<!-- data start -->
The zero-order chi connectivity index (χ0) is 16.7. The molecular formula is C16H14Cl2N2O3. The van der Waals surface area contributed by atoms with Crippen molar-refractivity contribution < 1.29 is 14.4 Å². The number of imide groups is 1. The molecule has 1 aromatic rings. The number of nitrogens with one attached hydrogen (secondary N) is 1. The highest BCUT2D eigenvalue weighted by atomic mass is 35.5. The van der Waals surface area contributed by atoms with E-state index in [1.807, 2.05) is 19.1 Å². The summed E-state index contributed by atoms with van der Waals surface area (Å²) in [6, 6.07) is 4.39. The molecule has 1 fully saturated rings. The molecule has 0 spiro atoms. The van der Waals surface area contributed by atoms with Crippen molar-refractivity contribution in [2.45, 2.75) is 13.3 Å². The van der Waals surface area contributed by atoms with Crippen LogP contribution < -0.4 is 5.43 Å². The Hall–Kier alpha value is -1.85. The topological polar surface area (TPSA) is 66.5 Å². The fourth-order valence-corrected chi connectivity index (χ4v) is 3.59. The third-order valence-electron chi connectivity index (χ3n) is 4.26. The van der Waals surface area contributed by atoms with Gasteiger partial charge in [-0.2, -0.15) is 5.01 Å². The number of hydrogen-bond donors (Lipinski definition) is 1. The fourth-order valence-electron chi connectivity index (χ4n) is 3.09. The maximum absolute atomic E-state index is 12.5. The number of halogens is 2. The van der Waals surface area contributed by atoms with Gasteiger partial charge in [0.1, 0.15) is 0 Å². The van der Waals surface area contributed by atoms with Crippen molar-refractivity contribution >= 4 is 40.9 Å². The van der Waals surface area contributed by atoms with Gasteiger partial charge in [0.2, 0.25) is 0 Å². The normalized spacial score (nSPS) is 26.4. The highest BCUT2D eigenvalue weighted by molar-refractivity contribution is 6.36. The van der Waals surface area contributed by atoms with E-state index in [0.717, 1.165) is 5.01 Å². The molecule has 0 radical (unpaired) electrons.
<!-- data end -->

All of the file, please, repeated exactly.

The zero-order chi connectivity index (χ0) is 16.7. The molecular formula is C16H14Cl2N2O3. The van der Waals surface area contributed by atoms with Crippen molar-refractivity contribution < 1.29 is 14.4 Å². The number of imide groups is 1. The molecule has 1 aromatic rings. The number of nitrogens with one attached hydrogen (secondary N) is 1. The highest BCUT2D eigenvalue weighted by atomic mass is 35.5. The van der Waals surface area contributed by atoms with E-state index in [1.807, 2.05) is 19.1 Å². The summed E-state index contributed by atoms with van der Waals surface area (Å²) in [6, 6.07) is 4.39. The molecule has 1 fully saturated rings. The molecule has 0 spiro atoms. The van der Waals surface area contributed by atoms with Crippen molar-refractivity contribution in [2.45, 2.75) is 13.3 Å². The van der Waals surface area contributed by atoms with Crippen LogP contribution < -0.4 is 5.43 Å². The Hall–Kier alpha value is -1.85. The topological polar surface area (TPSA) is 66.5 Å². The fourth-order valence-corrected chi connectivity index (χ4v) is 3.59. The third-order valence-electron chi connectivity index (χ3n) is 4.26. The van der Waals surface area contributed by atoms with Gasteiger partial charge in [-0.2, -0.15) is 5.01 Å². The number of hydrogen-bond donors (Lipinski definition) is 1. The fourth-order valence-electron chi connectivity index (χ4n) is 3.09. The maximum absolute atomic E-state index is 12.5. The number of halogens is 2. The van der Waals surface area contributed by atoms with Gasteiger partial charge in [0.1, 0.15) is 0 Å². The van der Waals surface area contributed by atoms with Crippen molar-refractivity contribution >= 4 is 40.9 Å². The van der Waals surface area contributed by atoms with Gasteiger partial charge in [0.2, 0.25) is 0 Å². The normalized spacial score (nSPS) is 26.4. The highest BCUT2D eigenvalue weighted by molar-refractivity contribution is 6.36. The van der Waals surface area contributed by atoms with E-state index in [0.717, 1.165) is 5.01 Å². The molecule has 0 radical (unpaired) electrons.